How to Defrost Frozen Vegetables | Martha Stewart

2022-04-25 07:49:59 By : Mr. Black Xu

Frozen vegetables are a favorable alternative to fresh produce as they often last longer, are pre-washed and chopped, and have a variety of nutritional benefits. However, despite their convenience, some people stay away from frozen vegetables because they have a reputation for being soggy and bland, but this is easily avoidable. "Frozen vegetables tend to release water quickly and can end up quite mushy if done improperly," explains William Goldfield, director of corporate communications at Dole Food Company, Inc. Defrosting your frozen vegetables, such as spinach, broccoli, peas, carrots, and kale, can help you avoid this. Whether you're using them in soups and stews, or for a simple stir fry, we talked to the experts so you'll know the best method to defrost and cook frozen vegetables.

Related: How to Roast Any Vegetable, from Juicy Tomatoes to Crunchy Brussels Sprouts

As with most foods, frozen vegetables can be thawed in the refrigerator. To avoid condensation dripping onto other foods, Jen Bruning, MS RDM LDN, a spokesperson for the Academy of Nutrition and Dietetics, says to place the packaged vegetables in a container when thawing. She notes that plain frozen vegetables can thaw on the upper shelves of the refrigerator—unlike meat which should be stored at the bottom—because they usually cook at a lower temperature than other foods. Vegetables like spinach and kale give off a lot of water when they thaw, so Bruning recommends squeezing the defrosted greens in a clean kitchen towel or with clean hands prior to cooking to remove excess moisture. You shouldn't leave frozen vegetables on the counter to thaw, as "bacteria on the food surface can become active and begin multiplying, which increases your risk of foodborne illness," Bruning notes.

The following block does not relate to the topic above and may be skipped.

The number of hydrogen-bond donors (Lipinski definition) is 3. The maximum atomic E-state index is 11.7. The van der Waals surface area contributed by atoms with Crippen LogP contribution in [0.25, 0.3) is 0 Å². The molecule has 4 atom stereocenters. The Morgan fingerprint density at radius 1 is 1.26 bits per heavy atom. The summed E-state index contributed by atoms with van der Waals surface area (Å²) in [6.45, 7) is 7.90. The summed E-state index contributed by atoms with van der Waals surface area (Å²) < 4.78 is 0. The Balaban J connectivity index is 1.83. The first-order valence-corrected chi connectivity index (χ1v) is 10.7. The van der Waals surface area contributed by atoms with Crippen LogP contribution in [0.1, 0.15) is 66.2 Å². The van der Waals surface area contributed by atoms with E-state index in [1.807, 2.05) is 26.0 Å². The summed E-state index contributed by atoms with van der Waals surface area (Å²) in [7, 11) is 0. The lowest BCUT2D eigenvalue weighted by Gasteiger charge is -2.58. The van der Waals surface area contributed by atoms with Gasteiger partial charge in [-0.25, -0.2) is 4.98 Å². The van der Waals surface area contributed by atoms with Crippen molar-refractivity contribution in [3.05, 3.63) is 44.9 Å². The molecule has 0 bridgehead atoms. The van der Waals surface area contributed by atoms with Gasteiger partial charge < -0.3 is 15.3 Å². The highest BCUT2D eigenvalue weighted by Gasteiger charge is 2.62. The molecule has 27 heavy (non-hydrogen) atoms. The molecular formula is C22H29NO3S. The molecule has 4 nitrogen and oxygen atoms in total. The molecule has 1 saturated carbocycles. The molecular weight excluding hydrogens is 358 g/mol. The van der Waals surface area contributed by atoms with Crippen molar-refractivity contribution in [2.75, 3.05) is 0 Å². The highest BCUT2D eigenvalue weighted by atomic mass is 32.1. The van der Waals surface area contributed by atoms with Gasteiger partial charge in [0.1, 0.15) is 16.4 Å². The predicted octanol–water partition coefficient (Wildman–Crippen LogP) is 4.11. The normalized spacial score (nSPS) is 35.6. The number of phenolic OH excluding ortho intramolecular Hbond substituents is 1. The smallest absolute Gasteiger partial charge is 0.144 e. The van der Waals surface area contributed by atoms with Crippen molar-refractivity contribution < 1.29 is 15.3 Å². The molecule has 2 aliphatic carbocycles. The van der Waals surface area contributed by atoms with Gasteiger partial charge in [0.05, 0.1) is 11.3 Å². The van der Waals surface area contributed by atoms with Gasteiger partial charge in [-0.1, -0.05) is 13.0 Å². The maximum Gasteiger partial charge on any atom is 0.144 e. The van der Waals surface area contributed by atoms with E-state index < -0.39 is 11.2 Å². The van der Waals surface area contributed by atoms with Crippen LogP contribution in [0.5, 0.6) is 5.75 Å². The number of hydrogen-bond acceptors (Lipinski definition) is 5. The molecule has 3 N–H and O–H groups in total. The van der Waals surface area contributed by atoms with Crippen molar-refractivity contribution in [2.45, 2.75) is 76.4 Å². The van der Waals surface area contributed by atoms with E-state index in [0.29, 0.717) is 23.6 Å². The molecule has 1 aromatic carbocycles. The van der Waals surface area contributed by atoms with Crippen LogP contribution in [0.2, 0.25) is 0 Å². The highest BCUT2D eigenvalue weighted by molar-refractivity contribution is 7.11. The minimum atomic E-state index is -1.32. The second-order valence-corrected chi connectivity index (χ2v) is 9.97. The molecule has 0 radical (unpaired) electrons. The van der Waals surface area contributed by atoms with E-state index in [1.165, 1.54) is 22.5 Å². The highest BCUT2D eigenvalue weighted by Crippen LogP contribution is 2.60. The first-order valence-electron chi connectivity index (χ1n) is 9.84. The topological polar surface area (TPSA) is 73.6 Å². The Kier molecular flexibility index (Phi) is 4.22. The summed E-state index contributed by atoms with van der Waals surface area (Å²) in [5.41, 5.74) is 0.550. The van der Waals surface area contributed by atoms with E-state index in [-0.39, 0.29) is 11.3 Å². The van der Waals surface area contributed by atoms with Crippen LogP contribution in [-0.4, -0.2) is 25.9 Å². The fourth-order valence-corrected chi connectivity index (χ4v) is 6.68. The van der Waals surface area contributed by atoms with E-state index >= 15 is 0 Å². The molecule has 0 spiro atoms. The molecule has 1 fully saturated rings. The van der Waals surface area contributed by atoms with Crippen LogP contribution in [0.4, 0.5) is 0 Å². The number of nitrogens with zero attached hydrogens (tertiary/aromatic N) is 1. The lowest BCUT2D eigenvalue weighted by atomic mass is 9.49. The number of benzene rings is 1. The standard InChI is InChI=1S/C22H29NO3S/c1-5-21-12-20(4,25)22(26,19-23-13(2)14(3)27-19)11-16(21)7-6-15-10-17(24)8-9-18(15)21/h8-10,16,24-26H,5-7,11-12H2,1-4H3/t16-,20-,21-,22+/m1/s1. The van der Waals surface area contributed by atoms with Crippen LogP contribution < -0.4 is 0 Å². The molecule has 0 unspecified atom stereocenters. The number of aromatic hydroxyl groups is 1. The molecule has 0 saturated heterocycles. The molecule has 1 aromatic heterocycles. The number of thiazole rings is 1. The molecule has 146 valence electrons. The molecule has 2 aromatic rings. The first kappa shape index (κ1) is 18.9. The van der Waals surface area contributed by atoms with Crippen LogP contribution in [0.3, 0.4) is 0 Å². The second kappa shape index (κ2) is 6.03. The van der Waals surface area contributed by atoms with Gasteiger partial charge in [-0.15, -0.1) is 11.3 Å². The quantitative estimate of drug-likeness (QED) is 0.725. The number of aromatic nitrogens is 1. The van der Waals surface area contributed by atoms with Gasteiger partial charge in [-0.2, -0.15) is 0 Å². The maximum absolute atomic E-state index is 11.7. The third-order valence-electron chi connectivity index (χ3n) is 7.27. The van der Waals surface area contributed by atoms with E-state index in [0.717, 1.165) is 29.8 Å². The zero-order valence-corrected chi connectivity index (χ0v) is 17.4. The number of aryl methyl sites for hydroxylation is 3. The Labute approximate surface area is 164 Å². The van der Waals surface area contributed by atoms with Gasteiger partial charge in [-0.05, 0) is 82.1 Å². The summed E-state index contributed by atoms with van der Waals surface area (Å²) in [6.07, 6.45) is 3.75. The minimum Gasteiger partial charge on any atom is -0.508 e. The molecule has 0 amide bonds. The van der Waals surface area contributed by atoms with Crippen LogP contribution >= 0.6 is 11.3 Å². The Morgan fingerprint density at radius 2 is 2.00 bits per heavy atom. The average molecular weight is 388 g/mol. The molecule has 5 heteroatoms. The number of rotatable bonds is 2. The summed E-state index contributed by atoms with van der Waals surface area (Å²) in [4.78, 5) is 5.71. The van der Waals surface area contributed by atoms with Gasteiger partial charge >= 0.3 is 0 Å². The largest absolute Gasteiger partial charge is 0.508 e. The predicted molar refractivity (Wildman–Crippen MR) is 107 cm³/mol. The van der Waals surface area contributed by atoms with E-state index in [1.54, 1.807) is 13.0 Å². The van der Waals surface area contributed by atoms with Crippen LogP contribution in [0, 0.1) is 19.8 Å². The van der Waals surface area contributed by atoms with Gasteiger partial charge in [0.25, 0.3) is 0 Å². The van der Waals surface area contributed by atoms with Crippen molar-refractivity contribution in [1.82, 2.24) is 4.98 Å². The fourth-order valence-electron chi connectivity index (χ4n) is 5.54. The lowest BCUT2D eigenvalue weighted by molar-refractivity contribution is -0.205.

If you're short on time, you can defrost frozen vegetables in the microwave rather than in the refrigerator. To do so, Bruning recommends using the defrost or a lower power setting to avoid cooking the food in hot spots while the rest remains frozen. "Stop the microwave and stir the vegetable around every 30 to 60 seconds so that it thaws evenly without cooking the food," Bruning says. Before using your microwave, Goldfield recommends reading the manufacturer's instructions on the frozen food's packaging, which should have instructions on using the appliance for thawing. He notes that "microwaved vegetables release water quickly and are left limp and undesirable," so you may want to consider opting for the refrigerator method. 

In most cases it's best to skip the thawing process and go straight to cooking, according to Goldfield. There are a variety of different methods you can follow to cook frozen vegetables; it all depends on the meal you're making. For soups and stews, vegetables can be added directly to the pot with the rest of your ingredients to cook. Vegetables like broccoli, Brussels sprouts, and cauliflower can be seasoned and mixed with olive oil before roasting in an oven set to 425 degrees, Goldfield notes. "Stir fry mixes can be added to a hot wok for a quick meal or side," he says. For frozen vegetables like spinach and onion, Goldfield recommends sautéing them in a pan to reduce excess water before adding them to your meal. No matter how you choose to cook your frozen vegetables, be sure to check the manufacturer's instructions before getting started.